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Young Voters Flocked to the Polls on Tuesday

Darren Hauck/Getty Images
Voters take to the polls at Charles Allis Art Museum April 5, 2016 in Milwaukee, Wisconsin.

Young voters participated in record numbers in Wisconsin elections this week. According to a research center at Tufts University, 33 percent of young people here voted. That's one of the highest rates in the country.

The enthusiasm contributed to long lines at some campus polling places. The crowds are on the minds of people preparing for this fall's elections.

Some college students were ready to vote first thing on Tuesday. Take Emily Gorz. The Public Relations major at Marquette University voted at the student union.

"I actually woke up early, anticipating a long line, so I was in line at 7:30 in the morning, and I didn't have to wait at all, which was really great," Gorz says.

Perhaps Gorz was prepared because she's a leader in student government. Her peers who went to the campus polling site later had a different experience.

"I got in line around 2:15, and I wasn't able to vote until 4:30-4:45," says Irene Rojo. She's a double major in Exercise Physiology and Spanish for Health Professionals. One of her physical therapy classes became a casualty of election day, after she spent a couple of hours in the voting line.

"I was right there in the front. I was like, 'I'm not going to leave now to go to my class,' and I emailed my professor and he was very understanding, because he knows it's sort of like a one-day thing," Rojo says.

This was Rojo's first time voting. She says it seemed like all the students who recently turned 18 decided to vote.

"Some people were impatient, some people were patient. Most of us -- I think the majority -- were just hungry," Rojo says.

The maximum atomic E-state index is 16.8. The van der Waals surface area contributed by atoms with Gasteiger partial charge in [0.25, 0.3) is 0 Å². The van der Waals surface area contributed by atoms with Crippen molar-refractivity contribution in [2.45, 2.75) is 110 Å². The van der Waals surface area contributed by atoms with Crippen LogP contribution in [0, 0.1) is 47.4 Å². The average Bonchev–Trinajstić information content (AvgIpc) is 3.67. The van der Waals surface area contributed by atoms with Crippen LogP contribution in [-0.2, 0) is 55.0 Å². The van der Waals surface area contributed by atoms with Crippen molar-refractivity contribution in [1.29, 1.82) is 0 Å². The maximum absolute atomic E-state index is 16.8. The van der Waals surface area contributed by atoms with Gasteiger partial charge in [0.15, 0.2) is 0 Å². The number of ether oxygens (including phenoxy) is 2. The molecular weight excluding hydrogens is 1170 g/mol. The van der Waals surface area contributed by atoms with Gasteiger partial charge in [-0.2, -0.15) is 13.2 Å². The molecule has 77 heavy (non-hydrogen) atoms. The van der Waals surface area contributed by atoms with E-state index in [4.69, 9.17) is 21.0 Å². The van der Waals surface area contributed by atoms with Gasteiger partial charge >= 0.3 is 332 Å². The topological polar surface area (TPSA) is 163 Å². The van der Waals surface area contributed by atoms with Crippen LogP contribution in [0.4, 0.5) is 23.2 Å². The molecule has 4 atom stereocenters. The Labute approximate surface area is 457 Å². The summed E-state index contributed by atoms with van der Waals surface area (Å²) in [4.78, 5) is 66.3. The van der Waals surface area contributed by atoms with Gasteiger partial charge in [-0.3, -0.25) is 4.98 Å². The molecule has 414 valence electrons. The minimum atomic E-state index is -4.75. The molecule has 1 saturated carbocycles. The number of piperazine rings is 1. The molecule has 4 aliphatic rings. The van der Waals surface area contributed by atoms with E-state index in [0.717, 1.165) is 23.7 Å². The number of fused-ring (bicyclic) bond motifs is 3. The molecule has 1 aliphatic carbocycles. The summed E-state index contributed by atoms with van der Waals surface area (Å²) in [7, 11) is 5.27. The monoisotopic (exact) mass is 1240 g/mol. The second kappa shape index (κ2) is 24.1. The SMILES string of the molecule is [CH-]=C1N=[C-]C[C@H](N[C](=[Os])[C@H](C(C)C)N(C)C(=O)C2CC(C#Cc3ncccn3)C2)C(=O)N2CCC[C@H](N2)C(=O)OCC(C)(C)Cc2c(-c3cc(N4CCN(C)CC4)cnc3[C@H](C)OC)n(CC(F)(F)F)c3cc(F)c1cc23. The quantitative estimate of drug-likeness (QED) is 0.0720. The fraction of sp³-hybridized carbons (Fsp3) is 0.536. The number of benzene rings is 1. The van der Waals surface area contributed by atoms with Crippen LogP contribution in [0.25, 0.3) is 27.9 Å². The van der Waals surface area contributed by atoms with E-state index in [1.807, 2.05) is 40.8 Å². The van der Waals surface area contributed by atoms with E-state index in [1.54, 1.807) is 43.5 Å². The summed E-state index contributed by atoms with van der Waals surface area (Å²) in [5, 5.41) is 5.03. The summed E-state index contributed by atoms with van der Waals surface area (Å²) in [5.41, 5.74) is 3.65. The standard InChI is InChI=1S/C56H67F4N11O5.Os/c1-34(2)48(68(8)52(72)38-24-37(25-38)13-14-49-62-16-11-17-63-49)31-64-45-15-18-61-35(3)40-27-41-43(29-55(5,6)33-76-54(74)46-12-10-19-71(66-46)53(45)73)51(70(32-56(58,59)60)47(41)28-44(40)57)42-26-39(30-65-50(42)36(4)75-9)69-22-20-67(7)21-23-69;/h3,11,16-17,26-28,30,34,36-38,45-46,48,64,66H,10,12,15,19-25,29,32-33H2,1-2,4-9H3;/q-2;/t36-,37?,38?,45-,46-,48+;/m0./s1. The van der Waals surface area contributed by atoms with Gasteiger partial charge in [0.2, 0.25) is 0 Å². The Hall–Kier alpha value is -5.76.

Business major Sam Koziol saw the long line at the union, so he decided to go to the neighborhood where he grew up to vote. It's a short drive from campus. Koziol says there was only about a five-minute wait there.

"It's nice being close and being able to go home and vote there instead of having to re-register here," Koziol says.

Same-day registration contributed to long lines at some polling places. People who’ve moved to campus must register under their new address. And the timing of the student vote also was a factor, according to Neil Albrecht, the executive director of the City of Milwaukee Election Commission.

"They really converge on a voting site once classes are over. So you go from having a very manageable number of people at a voting site, to literally a deluge of voters," Albrecht says.

Albrecht is calling on university campuses and groups that encourage voting to make sure more students are prepared for the presidential election in November. Marquette spokesman Chris Jenkins says the university already takes steps.

"We have actually a voter education website as part of the We communicated a lot of that information via an electronic newsletter to our students. And we printed up a bunch of posters that were in our residence halls and university-owned apartments," Jenkins says.

Yet Jenkins says in light of Tuesday's long lines, the campus likely will re-double its voter education efforts before the fall election. The main message to students will be: if you do some work in advance, your experience at the polls should be a lot smoother.

Ann-Elise Henzl became News Director in September 2017.
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